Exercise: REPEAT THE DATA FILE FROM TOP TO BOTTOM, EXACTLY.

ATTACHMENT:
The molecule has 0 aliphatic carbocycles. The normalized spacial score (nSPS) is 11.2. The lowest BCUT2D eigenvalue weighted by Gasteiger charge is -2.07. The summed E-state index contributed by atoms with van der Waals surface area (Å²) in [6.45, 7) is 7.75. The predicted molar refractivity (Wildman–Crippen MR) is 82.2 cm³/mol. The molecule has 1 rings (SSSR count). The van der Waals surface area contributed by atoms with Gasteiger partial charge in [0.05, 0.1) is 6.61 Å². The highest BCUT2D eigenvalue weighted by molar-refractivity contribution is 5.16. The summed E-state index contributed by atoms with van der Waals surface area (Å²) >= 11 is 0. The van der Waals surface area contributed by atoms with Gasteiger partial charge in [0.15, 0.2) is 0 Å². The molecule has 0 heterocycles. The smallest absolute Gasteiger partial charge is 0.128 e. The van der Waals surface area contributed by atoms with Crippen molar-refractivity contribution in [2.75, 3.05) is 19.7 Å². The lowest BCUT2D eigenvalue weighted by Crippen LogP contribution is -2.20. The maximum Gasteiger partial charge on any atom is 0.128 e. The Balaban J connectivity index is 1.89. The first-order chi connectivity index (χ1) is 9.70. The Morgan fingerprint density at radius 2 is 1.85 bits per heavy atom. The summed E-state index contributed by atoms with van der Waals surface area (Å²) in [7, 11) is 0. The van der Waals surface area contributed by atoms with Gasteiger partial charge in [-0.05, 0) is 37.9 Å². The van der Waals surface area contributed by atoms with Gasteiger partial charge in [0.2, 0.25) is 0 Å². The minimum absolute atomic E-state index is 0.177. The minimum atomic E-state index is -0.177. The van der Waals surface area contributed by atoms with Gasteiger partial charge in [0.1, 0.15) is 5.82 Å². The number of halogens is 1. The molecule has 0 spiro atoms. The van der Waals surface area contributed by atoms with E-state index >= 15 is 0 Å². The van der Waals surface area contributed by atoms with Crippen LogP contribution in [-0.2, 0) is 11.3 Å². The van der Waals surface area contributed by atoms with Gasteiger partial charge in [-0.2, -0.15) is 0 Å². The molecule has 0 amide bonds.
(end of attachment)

The molecule has 0 aliphatic carbocycles. The normalized spacial score (nSPS) is 11.2. The lowest BCUT2D eigenvalue weighted by Gasteiger charge is -2.07. The summed E-state index contributed by atoms with van der Waals surface area (Å²) in [6.45, 7) is 7.75. The predicted molar refractivity (Wildman–Crippen MR) is 82.2 cm³/mol. The molecule has 1 rings (SSSR count). The van der Waals surface area contributed by atoms with Gasteiger partial charge in [0.05, 0.1) is 6.61 Å². The highest BCUT2D eigenvalue weighted by molar-refractivity contribution is 5.16. The summed E-state index contributed by atoms with van der Waals surface area (Å²) >= 11 is 0. The van der Waals surface area contributed by atoms with Gasteiger partial charge in [0.15, 0.2) is 0 Å². The molecule has 0 heterocycles. The smallest absolute Gasteiger partial charge is 0.128 e. The van der Waals surface area contributed by atoms with Crippen molar-refractivity contribution in [2.75, 3.05) is 19.7 Å². The lowest BCUT2D eigenvalue weighted by Crippen LogP contribution is -2.20. The maximum Gasteiger partial charge on any atom is 0.128 e. The Balaban J connectivity index is 1.89. The first-order chi connectivity index (χ1) is 9.70. The Morgan fingerprint density at radius 2 is 1.85 bits per heavy atom. The summed E-state index contributed by atoms with van der Waals surface area (Å²) in [7, 11) is 0. The van der Waals surface area contributed by atoms with Gasteiger partial charge in [-0.05, 0) is 37.9 Å². The van der Waals surface area contributed by atoms with Gasteiger partial charge in [0.2, 0.25) is 0 Å². The minimum absolute atomic E-state index is 0.177. The minimum atomic E-state index is -0.177. The van der Waals surface area contributed by atoms with Gasteiger partial charge in [0.1, 0.15) is 5.82 Å². The number of halogens is 1. The molecule has 0 spiro atoms. The van der Waals surface area contributed by atoms with E-state index >= 15 is 0 Å². The van der Waals surface area contributed by atoms with Crippen LogP contribution in [-0.2, 0) is 11.3 Å². The van der Waals surface area contributed by atoms with Gasteiger partial charge in [-0.2, -0.15) is 0 Å². The molecule has 0 amide bonds.